78      Accordingly, Stichting Greenpeace Council has provided evidence to show that it is actively involved in protection programmes or studies relating to the region and sector concerned, the achievements of which could be jeopardised by the result of the case within the meaning of the case-law cited at paragraph 73 above.

79      While the applicant maintains in that regard that the adoption of the contested regulation has not jeopardised the viability of the studies carried out by Stichting Greenpeace Council because, by banning the use and marketing of certain neonicotinoids, it strengthens the achievements of those studies, it is sufficient to observe that, in the present case, the achievements of the reports and studies published by Stichting Greenpeace Council which are intended to show the harmful effects of neonicotinoids on bees would necessarily be jeopardised if the contested regulation were annulled. Accordingly, Stichting Greenpeace Council has a direct, existing interest in the result of the case.

80      Stichting Greenpeace Council must, therefore, be granted leave to intervene in the present proceedings in support of the form of order sought by the Commission.

81      Second, as regards PAN Europe, it is apparent from its application for leave to intervene that it is an organisation for the protection of the environment operating on a pan-European scale which is active in 24 countries, 21 of which form part of the European Union. According to its articles of association, its objectives include the promotion of activities intended to reduce or indeed eliminate the use of pesticides. To that end, PAN Europe is actively involved in research, promoting awareness and lobbying in connection with the risks associated with the use of pesticides.

82      It should be noted, as the applicant was correct to observe, that from both a geographic point of view and in terms of subject-matter, the scope of Pan Europe’s activities extends beyond the region and sector concerned by the proceedings before the General Court, namely the beekeeping sector in the European Union.

83      However, it is apparent from the documents before the Court that, in a campaign to ban the use of neonicotinoids pursued for several years, PAN Europe made available to the public, inter alia, scientific studies on the use of neonicotinoids, the risks associated with such use and its effects on bee populations. Against that background, it also requested the Commission to carry out an internal review of the contested regulation, with a view to securing a total ban on the use of the neonicotinoids in question. There are currently proceedings before the General Court for annulment of the Commission’s decision refusing that request on the ground that it was inadmissible (Case T‑671/13 PAN Europe and Confédération paysanne v Commission).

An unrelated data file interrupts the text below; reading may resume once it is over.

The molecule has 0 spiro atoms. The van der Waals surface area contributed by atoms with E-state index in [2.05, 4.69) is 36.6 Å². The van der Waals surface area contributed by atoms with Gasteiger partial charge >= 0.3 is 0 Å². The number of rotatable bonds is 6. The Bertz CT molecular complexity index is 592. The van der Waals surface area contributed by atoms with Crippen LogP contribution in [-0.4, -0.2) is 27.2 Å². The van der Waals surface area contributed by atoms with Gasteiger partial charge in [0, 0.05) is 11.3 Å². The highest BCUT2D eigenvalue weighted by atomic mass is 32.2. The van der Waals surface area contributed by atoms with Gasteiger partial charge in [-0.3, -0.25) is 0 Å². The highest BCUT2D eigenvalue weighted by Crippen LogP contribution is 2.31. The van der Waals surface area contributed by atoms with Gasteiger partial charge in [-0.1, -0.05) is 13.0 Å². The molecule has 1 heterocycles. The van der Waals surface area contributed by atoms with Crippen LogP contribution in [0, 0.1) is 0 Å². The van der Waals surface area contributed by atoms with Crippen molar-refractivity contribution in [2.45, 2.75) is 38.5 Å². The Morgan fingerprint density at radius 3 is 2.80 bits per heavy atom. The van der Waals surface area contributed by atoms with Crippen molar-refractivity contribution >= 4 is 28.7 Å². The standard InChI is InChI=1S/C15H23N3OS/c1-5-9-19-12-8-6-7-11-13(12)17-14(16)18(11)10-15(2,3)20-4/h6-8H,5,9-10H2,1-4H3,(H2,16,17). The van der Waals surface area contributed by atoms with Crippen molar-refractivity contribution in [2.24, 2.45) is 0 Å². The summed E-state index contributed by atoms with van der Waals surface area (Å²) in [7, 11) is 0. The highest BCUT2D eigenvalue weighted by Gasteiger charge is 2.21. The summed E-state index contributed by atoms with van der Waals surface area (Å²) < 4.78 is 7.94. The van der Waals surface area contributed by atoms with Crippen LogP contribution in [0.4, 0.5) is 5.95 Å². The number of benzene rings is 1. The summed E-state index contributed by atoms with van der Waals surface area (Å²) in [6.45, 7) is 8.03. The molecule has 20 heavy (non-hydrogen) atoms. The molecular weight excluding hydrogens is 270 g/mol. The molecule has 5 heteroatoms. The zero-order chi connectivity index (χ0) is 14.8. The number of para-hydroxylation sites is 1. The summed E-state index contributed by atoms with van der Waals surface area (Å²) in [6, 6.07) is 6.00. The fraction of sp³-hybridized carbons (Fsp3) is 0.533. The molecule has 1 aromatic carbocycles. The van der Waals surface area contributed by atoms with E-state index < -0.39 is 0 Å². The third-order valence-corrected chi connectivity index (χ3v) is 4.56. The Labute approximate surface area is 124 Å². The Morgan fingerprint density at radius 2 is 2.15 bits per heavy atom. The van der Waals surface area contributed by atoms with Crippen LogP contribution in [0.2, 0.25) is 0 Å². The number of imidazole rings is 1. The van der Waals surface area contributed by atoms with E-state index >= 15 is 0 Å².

84      In that regard, it should be observed that, contrary to what PAN Europe claims, the result of the present case will not necessarily have any effect on the outcome of its action for annulment of the Commission’s decision rejecting its request as inadmissible. However, the existence of those proceedings and the campaign conducted by PAN Europe referred to above suggest that it has provided evidence to show that it is actively involved in protection programmes and studies relating to the region and the sector concerned, the achievements of which may be jeopardised by the outcome of the dispute within the meaning of the case-law cited at paragraph 73 above.

85      PAN Europe must therefore be granted leave to intervene in these proceedings in support of the form of order sought by the Commission.

86      Third, it is apparent from the documents before the Court that BeeLife is an organisation for the protection of the environment. Thus, according to its articles of association, its purpose is, inter alia, to identify and resolve the environmental problems of pollinating insects, in particular honey bees, and to endeavour to achieve improved protection of the environment, in particular farming that is compatible with the well-being of pollinators and biodiversity, by means, inter alia, of legal action. Contrary to what is claimed by the applicant and the Commission, the fact that the members of BeeLife are exclusively associations of beekeepers does not mean that it cannot be categorised as an environmental organisation, especially since its objects do not include the representation of its members’ interests.